I can’t say I’m not a little disappointed that of the comic books in DC’s “New 52,” two books starring African-American characters, and written by African-American writers, were on the chopping block due to low sales. To see Static Shock and Mr. Terrific go bye-bye was a little disheartening. I’m always a supporter of black comic book creators, and both Static and Terrific are among my favorite characters. I feel especially bad because I wanted to support the books when they were out, but my finances (actually my lack of them) kept me from actually picking up any of the books when they were out. I did manage to get my hands on Mr. Terrific #4, and I actually enjoyed it quite a bit. It had a nice “Doc Sampson” feel to it, with a guy using the power of pure science (and his fists, of course) to face bizarre threats. Part of me thinks that if I had bought the issues, I might have saved the books. But that’s a bit facetious.
Now, I know a lot of folk are up in arms about this happening to a couple of black books with a couple of black writers, because there are so few of either in the comics industry, especially mainstream comics. But let’s remember that this is a business, and DC has little margin for error with this new business model. The lowest selling books won’t last, pointblank. Now, I know that in the past DC has given low-selling books they believe in some leeway to find their legs. But that was a different time and a different age. Things are a lot more cutthroat now, and DC can’t afford to have any weak links. Justice League was the best selling comic book last year, so there are people who would support the books if they liked them. They didn’t support Static or Terrific: the numbers don’t lie.
Maybe the problem was that not enough people were willing to give the books a chance. But then again, the fact that sales diminished from one issue to the next indicates that the stories weren’t strong enough to keep the few readers that DID take a chance on the books. It’s like a guy said in a forum I was on “If you like these characters and the books fail, it’s your own fault for not buying the books and not telling your friends to buy them.” If you want to support a character, talk with your wallet.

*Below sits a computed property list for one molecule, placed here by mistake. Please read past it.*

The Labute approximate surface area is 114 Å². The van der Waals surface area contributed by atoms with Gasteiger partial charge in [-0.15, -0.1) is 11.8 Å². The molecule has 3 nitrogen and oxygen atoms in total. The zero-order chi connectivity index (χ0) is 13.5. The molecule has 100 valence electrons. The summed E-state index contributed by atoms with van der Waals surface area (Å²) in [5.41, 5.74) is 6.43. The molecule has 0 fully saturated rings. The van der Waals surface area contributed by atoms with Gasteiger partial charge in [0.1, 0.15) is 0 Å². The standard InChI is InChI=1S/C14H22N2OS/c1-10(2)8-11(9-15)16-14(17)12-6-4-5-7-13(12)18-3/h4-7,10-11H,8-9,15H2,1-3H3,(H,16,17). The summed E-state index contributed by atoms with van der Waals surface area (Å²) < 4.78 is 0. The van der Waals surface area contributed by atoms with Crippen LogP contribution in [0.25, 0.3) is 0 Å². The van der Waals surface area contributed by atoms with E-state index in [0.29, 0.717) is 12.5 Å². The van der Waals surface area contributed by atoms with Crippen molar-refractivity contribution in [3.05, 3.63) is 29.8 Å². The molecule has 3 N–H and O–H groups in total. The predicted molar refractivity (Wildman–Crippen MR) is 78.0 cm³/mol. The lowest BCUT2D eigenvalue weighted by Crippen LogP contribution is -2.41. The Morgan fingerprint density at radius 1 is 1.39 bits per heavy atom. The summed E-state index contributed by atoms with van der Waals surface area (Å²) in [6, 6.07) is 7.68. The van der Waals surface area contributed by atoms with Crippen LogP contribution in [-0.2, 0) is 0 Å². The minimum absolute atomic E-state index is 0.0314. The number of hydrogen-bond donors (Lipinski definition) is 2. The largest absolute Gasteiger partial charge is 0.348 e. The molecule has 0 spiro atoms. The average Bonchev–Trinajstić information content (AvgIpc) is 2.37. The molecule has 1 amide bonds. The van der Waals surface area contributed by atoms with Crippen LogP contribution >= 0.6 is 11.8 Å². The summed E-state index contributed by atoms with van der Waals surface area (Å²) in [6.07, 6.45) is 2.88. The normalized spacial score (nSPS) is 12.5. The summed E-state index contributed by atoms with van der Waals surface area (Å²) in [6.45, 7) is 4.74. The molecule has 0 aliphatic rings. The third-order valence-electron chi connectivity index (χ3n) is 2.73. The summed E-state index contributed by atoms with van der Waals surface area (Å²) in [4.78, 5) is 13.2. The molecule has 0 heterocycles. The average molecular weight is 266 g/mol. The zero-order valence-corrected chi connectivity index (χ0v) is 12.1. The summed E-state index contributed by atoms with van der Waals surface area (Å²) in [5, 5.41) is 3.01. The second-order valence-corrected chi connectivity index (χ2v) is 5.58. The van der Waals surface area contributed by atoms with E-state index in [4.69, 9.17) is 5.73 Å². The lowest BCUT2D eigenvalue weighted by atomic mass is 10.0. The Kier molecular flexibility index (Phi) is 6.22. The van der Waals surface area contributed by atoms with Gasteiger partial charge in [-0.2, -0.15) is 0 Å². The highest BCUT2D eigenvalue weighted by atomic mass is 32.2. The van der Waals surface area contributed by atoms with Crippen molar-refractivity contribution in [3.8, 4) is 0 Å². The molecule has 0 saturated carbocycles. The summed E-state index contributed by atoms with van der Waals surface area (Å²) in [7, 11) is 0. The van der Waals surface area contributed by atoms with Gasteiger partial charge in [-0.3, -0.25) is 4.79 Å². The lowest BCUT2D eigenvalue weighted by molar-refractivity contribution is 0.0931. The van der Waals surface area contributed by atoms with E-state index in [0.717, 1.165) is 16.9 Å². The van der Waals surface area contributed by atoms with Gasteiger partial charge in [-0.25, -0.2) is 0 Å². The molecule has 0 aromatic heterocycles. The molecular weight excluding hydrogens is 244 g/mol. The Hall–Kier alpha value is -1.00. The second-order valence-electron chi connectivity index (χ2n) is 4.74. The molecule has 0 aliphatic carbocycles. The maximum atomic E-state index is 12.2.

Also, let’s not forget that Static Shock and Mr. Terrific were two of SIX DC books that got the axe for low sales. They weren’t the only books on the chopping block. So let’s not insinuate that this was an isolated or targeted decision. On top of that, DC plans to add Terrific to their biggest franchise, the JLA, and I’m quite sure we haven’t heard the last of Virgil Hawkins, if only out of respect to his creator, the late Dwayne McDuffie. Let’s also not forget that one book starring a black hero – the African Batman spinoff BAT WING, is still standing and is doing quite well. So all hope isn’t lost.

Speaking of spinoffs, I hope you enjoy this little side story featuring Scripscrap, one of the “Weekend Heroes” that will play a crucial role in the SEIZURE2 action webcomic, as early as the next chapter. I needed to buy some time while I get caught up on coloring and lettering chapter 3 (which I can now do because I finally have Photoshop back. Yay!) and start drawing chapter 4 and writing chapter 5. if you like it, be sure to check out the other weekend heroes action webcomics in the archives. I have two more weekend heroes stories to tell, but I’ll try to get to those a bit later, after I’m caught up with the SEIZURE2 action webcomic.